Asked earlier this season to handicap a fictional Boston Celtics intrasquad dunk contest, Evan Turner scanned Boston's locker room and admitted that the Celtics don't have any real high-flyers. Turning his attention to veteran Gerald Wallace, Turner added, "Every now and then, when Gerald is feeling great, he can get up."
Midway through the second quarter of Monday's potentially pivotal battle-for-the-eighth-seed tilt against the Charlotte Hornets, Wallace confirmed Turner's declaration. The Celtics broke out in transition after a steal near midcourt and Wallace got behind the defense before throwing his hand up to request an alley-oop feed. Avery Bradley obliged and Wallace delivered an emphatic two-handed jam over Marvin Williams.
The sequence ended with Wallace spinning on the rim with one hand as the crowd at Time Warner Cable Arena gasped while watching the 32-year-old hop in a time machine.
With the Celtics in Charlotte, where Wallace enjoyed the most memorable years of his NBA career, the 13th-year veteran quietly chipped in four points on 2-of-3 shooting with five rebounds, two steals and an assist over 15 minutes on Monday night. He was plus-10 in plus/minus and played some excellent defense, but it was his second-quarter jam that helped Boston push its lead as high as 22 before hanging on for a 116-104 triumph.
Sure, Bradley scored a game-high 30 points and Marcus Smart bounced back from some recent offensive struggles with a strong all-around effort (and was a team-best plus-15 overall). But Wallace's contributions should not be overlooked.
Wallace, a healthy DNP in eight of Boston's previous 11 games, got some rare early run and -- just as he's done all season -- provided solid minutes at a time Boston needed them. Wallace kept offensive rebounds alive, jumped passing lanes with smart help defense, and did all the little things that a part-time bench player needs to do when he gets a rare chance.
"I think, as a coach, you have to go with your gut on some things," Celtics coach Brad Stevens told reporters in Charlotte. "Gerald played [in Charlotte] for a long time and, last year when we were here and won, Gerald played great. I just felt like, I always know what kind of boost he is going to give us. We wanted to emphasize playing with a defensive mindset and it felt like this was a good night for him to come out and get us going.
"[Wallace] was great, defensively, in rotations, he was great on the bench; he was really engaged."
Wallace is one of the few players in the NBA with an absurd contract (he’s owed $10.1 million this season and next) who has so thoroughly won over the local fan base by embracing his role that few still complain about his price tag.
Stevens has gushed about Wallace accepting his diminished on-court role and how Wallace takes pride in being a veteran voice on a young team.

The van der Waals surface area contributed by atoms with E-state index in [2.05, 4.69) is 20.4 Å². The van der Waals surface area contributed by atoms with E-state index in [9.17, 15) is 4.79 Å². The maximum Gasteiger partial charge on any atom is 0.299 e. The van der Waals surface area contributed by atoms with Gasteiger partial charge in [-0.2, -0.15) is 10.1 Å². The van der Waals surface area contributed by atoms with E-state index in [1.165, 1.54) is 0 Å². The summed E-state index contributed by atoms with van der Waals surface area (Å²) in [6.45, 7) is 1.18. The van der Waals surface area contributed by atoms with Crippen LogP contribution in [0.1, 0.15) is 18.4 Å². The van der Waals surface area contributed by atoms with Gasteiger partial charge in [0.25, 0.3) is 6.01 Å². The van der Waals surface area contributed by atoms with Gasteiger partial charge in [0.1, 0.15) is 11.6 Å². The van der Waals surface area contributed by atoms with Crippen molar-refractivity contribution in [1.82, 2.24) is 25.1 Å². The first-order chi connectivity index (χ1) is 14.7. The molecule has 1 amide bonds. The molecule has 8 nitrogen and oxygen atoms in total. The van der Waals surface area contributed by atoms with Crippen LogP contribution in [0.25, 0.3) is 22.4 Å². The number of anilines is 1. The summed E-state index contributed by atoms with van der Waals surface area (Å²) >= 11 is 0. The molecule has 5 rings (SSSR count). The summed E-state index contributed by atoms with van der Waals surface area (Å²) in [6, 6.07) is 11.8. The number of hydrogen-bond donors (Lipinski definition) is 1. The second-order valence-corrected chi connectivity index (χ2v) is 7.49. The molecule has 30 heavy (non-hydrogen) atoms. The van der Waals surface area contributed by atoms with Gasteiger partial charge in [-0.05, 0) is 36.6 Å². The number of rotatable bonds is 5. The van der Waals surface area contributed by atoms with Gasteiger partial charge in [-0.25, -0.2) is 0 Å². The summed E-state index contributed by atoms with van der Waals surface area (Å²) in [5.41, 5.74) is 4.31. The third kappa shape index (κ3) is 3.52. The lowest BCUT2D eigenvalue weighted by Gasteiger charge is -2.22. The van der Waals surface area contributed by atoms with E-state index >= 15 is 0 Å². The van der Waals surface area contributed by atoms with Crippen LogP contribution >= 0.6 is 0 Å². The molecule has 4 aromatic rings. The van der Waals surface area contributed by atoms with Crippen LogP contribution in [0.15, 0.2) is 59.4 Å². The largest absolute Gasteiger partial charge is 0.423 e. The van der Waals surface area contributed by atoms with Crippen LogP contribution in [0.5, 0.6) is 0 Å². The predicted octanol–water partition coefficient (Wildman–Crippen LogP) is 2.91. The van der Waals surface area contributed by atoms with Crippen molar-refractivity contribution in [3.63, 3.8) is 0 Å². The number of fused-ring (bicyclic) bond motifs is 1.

Stevens has routinely called on Wallace at random times this season and he's responded with quality minutes more often than not. During Monday's game, Wallace antagonized Gerald Henderson enough to get his former Charlotte teammate to commit a flagrant-1 foul with a frustration-filled forearm to Wallace's side.
"What you like about Gerald is, regardless if he plays a lot or plays none, he’s been the same," Stevens said earlier this month. "And so it’s been very consistent all year. He’s been very positive with our players all year. I can see the look on his face when one of our young guys does something -- he looks like a coach. He just looks mad and almost have to go down and say, ‘Hey, Gerald, don’t show your cards.’ But he’s been great to have around. And you need that. You need a guy that will go in there and say, ‘Hey, this is a big moment. I’ve been here before, I know what it’s like and we have to play a little bit better.’ It’s all been positive for him."
Might Wallace have a future in coaching?
"The best part about him, he’d be frank," Stevens said with a smile. "He’d be a frank coach. He’d tell them exactly what he thought. I think it was Pat Riley that said, "You have to continually define reality.' [Wallace would] be good at that."
A few leftover thoughts after the Celtics hung on to top the Hornets:
• Postseason chase: With Monday's win, the Celtics shuffled back into the eighth spot in the East standings. Boston is virtually tied with Brooklyn, but also owns the head-to-head tie-breaker after winning the season series. The Celtics are 1.5 games back of seventh-seeded Miami and .5 games up on the Indiana squad that visits TD Garden on Wednesday night.
• Double the fun: The Celtics improved to 9-1 on the second night of back-to-backs since Jan. 22-23. Boston is 4-6 in the front end of those consecutive games. Stevens joked recently that he’s going to start making his team engage in game-like situations before upcoming games to mimic the back-to-back feel.
• Bradley’s big night: Coming off a quiet night versus the Clippers, Bradley got himself back on track with 30 points on 12-of-23 shooting. The fifth-year guard added eight rebounds and two assists. Said Stevens: “I thought Avery was terrific at both ends of the floor.”